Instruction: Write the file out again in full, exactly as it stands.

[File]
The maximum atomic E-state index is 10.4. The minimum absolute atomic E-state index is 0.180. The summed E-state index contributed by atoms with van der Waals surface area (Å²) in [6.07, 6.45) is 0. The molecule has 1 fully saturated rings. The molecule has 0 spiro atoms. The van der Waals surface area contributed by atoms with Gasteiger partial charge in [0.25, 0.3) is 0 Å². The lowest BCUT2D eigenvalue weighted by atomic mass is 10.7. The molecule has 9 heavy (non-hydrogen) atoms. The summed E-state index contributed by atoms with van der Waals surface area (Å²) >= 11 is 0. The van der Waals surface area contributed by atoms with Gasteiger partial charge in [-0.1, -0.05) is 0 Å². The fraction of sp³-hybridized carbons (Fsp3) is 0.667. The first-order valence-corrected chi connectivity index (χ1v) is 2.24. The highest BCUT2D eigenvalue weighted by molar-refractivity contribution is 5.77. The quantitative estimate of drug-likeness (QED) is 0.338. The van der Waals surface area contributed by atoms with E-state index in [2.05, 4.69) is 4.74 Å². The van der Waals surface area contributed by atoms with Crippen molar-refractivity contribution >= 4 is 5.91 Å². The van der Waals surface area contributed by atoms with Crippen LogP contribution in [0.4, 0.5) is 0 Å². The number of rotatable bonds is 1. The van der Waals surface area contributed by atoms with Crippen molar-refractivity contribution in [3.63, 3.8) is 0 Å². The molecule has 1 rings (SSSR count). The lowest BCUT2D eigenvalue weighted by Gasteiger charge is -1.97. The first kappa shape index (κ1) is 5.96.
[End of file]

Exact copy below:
The maximum atomic E-state index is 10.4. The minimum absolute atomic E-state index is 0.180. The summed E-state index contributed by atoms with van der Waals surface area (Å²) in [6.07, 6.45) is 0. The molecule has 1 fully saturated rings. The molecule has 0 spiro atoms. The van der Waals surface area contributed by atoms with Gasteiger partial charge in [0.25, 0.3) is 0 Å². The lowest BCUT2D eigenvalue weighted by atomic mass is 10.7. The molecule has 9 heavy (non-hydrogen) atoms. The summed E-state index contributed by atoms with van der Waals surface area (Å²) >= 11 is 0. The van der Waals surface area contributed by atoms with Gasteiger partial charge in [-0.1, -0.05) is 0 Å². The fraction of sp³-hybridized carbons (Fsp3) is 0.667. The first-order valence-corrected chi connectivity index (χ1v) is 2.24. The highest BCUT2D eigenvalue weighted by molar-refractivity contribution is 5.77. The quantitative estimate of drug-likeness (QED) is 0.338. The van der Waals surface area contributed by atoms with E-state index in [2.05, 4.69) is 4.74 Å². The van der Waals surface area contributed by atoms with Crippen molar-refractivity contribution >= 4 is 5.91 Å². The van der Waals surface area contributed by atoms with Crippen LogP contribution in [0.4, 0.5) is 0 Å². The number of rotatable bonds is 1. The van der Waals surface area contributed by atoms with Crippen molar-refractivity contribution in [3.63, 3.8) is 0 Å². The molecule has 1 rings (SSSR count). The lowest BCUT2D eigenvalue weighted by Gasteiger charge is -1.97. The first kappa shape index (κ1) is 5.96.